In a previous episode of Family Anatomy we discussed the life factors that led to happiness and a sense of well-being. Decades of research indicate that once income registers above the poverty line increased income has no relationship to happiness or well-being. However, new research from Ryan Howell, an assistant professor of psychology at San Francisco State University indicates that this is not entirely true. According to Howell, it all depends on what you spend your money on. Howell makes a distinction between material purchases and experiential purchases. Experiential purchases, for example, could include things like going out for dinner, or buying tickets to the theatre or a concert.
Participants in the study were asked to complete questionnaires that asked about their recent purchases and then rate whether they felt that it was money well spent and also what effect they felt it had on their level of happiness. The results showed that people reported being happier when they spent money on experiential activities rather than on material things. In addition, Howell found that the participants tended to have longer term pleasant memories regarding their experiential purchases as opposed to their material purchases.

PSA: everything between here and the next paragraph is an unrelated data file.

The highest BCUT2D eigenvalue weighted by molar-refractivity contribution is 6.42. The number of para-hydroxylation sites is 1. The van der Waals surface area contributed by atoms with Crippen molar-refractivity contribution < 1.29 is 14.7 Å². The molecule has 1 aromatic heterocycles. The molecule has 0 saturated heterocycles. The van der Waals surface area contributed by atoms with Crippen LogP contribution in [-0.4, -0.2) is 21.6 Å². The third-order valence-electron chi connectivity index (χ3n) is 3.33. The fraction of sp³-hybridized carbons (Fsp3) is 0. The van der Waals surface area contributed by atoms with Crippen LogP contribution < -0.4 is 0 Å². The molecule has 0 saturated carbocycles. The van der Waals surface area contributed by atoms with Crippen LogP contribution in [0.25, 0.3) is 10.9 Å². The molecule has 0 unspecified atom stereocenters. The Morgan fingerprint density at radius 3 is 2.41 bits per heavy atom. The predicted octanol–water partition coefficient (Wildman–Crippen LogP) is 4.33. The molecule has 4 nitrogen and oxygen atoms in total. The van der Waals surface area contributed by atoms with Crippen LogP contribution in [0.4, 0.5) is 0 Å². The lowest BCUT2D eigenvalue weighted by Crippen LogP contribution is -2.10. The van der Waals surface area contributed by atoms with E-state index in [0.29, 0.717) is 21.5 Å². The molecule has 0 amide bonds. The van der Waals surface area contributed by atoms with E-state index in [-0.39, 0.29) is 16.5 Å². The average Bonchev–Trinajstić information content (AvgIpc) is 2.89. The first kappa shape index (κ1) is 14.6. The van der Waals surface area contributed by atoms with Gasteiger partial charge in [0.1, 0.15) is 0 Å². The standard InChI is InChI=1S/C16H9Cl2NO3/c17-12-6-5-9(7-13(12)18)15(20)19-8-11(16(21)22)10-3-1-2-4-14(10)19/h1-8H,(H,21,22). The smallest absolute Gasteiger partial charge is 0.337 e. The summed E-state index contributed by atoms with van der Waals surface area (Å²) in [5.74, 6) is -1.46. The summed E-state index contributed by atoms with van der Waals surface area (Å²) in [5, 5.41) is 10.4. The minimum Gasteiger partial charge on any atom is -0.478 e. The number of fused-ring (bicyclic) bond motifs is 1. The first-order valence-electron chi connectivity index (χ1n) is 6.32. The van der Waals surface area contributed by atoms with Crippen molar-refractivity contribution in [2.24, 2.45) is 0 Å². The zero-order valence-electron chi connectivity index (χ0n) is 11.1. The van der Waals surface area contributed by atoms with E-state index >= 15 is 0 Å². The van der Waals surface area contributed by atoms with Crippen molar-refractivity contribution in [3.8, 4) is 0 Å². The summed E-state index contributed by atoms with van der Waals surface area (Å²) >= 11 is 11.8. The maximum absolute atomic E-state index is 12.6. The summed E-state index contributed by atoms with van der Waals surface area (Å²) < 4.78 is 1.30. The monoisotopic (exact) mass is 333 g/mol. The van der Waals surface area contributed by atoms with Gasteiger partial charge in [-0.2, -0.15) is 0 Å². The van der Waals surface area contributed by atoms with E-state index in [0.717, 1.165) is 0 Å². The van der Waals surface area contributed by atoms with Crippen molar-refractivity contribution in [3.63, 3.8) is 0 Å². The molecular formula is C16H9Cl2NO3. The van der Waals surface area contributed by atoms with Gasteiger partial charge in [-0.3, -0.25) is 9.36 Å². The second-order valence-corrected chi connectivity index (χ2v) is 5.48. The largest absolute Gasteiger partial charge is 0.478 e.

This was true regardless of how much money was being spent or the income of the people in the study. Howell speculates that a higher order need for connectedness is satisfied through experiential purchases as they typically involve social interactions with others.
You can read more about this study here.
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